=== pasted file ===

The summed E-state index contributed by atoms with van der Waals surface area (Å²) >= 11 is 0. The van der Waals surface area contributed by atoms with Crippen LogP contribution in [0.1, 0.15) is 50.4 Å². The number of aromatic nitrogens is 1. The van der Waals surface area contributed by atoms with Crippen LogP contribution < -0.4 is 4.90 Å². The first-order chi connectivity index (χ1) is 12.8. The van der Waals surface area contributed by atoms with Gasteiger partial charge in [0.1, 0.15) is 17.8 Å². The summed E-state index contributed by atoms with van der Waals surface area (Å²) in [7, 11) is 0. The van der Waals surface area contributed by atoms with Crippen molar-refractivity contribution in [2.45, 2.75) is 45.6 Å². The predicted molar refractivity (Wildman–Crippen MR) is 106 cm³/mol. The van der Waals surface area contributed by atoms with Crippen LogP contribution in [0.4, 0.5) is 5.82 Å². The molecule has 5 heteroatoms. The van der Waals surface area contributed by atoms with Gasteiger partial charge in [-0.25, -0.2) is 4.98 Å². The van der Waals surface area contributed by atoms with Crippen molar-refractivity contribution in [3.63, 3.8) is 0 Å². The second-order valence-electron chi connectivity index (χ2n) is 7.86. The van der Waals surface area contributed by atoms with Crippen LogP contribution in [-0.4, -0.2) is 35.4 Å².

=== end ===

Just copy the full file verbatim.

The summed E-state index contributed by atoms with van der Waals surface area (Å²) >= 11 is 0. The van der Waals surface area contributed by atoms with Crippen LogP contribution in [0.1, 0.15) is 50.4 Å². The number of aromatic nitrogens is 1. The van der Waals surface area contributed by atoms with Crippen LogP contribution < -0.4 is 4.90 Å². The first-order chi connectivity index (χ1) is 12.8. The van der Waals surface area contributed by atoms with Gasteiger partial charge in [0.1, 0.15) is 17.8 Å². The summed E-state index contributed by atoms with van der Waals surface area (Å²) in [7, 11) is 0. The van der Waals surface area contributed by atoms with Crippen molar-refractivity contribution in [2.45, 2.75) is 45.6 Å². The predicted molar refractivity (Wildman–Crippen MR) is 106 cm³/mol. The van der Waals surface area contributed by atoms with Crippen LogP contribution in [0.4, 0.5) is 5.82 Å². The molecule has 5 heteroatoms. The van der Waals surface area contributed by atoms with Gasteiger partial charge in [-0.25, -0.2) is 4.98 Å². The van der Waals surface area contributed by atoms with Crippen molar-refractivity contribution in [3.63, 3.8) is 0 Å². The second-order valence-electron chi connectivity index (χ2n) is 7.86. The van der Waals surface area contributed by atoms with Crippen LogP contribution in [-0.4, -0.2) is 35.4 Å².